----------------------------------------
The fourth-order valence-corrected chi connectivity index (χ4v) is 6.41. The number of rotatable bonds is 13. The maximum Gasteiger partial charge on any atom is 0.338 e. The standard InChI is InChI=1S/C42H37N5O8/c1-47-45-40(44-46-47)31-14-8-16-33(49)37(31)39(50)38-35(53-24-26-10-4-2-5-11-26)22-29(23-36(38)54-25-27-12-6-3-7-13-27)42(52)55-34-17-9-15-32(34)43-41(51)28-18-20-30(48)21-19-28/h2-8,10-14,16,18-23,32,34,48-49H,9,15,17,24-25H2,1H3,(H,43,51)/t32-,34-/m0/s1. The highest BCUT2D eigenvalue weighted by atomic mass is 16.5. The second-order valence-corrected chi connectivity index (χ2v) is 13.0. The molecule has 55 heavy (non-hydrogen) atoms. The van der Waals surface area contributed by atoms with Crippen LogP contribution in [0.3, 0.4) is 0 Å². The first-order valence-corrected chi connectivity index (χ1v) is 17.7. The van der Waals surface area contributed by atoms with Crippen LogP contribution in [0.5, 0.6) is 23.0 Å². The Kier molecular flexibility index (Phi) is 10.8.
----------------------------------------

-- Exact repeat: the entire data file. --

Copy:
The fourth-order valence-corrected chi connectivity index (χ4v) is 6.41. The number of rotatable bonds is 13. The maximum Gasteiger partial charge on any atom is 0.338 e. The standard InChI is InChI=1S/C42H37N5O8/c1-47-45-40(44-46-47)31-14-8-16-33(49)37(31)39(50)38-35(53-24-26-10-4-2-5-11-26)22-29(23-36(38)54-25-27-12-6-3-7-13-27)42(52)55-34-17-9-15-32(34)43-41(51)28-18-20-30(48)21-19-28/h2-8,10-14,16,18-23,32,34,48-49H,9,15,17,24-25H2,1H3,(H,43,51)/t32-,34-/m0/s1. The highest BCUT2D eigenvalue weighted by atomic mass is 16.5. The second-order valence-corrected chi connectivity index (χ2v) is 13.0. The molecule has 55 heavy (non-hydrogen) atoms. The van der Waals surface area contributed by atoms with Crippen LogP contribution in [0.3, 0.4) is 0 Å². The first-order valence-corrected chi connectivity index (χ1v) is 17.7. The van der Waals surface area contributed by atoms with Crippen LogP contribution in [0.5, 0.6) is 23.0 Å². The Kier molecular flexibility index (Phi) is 10.8.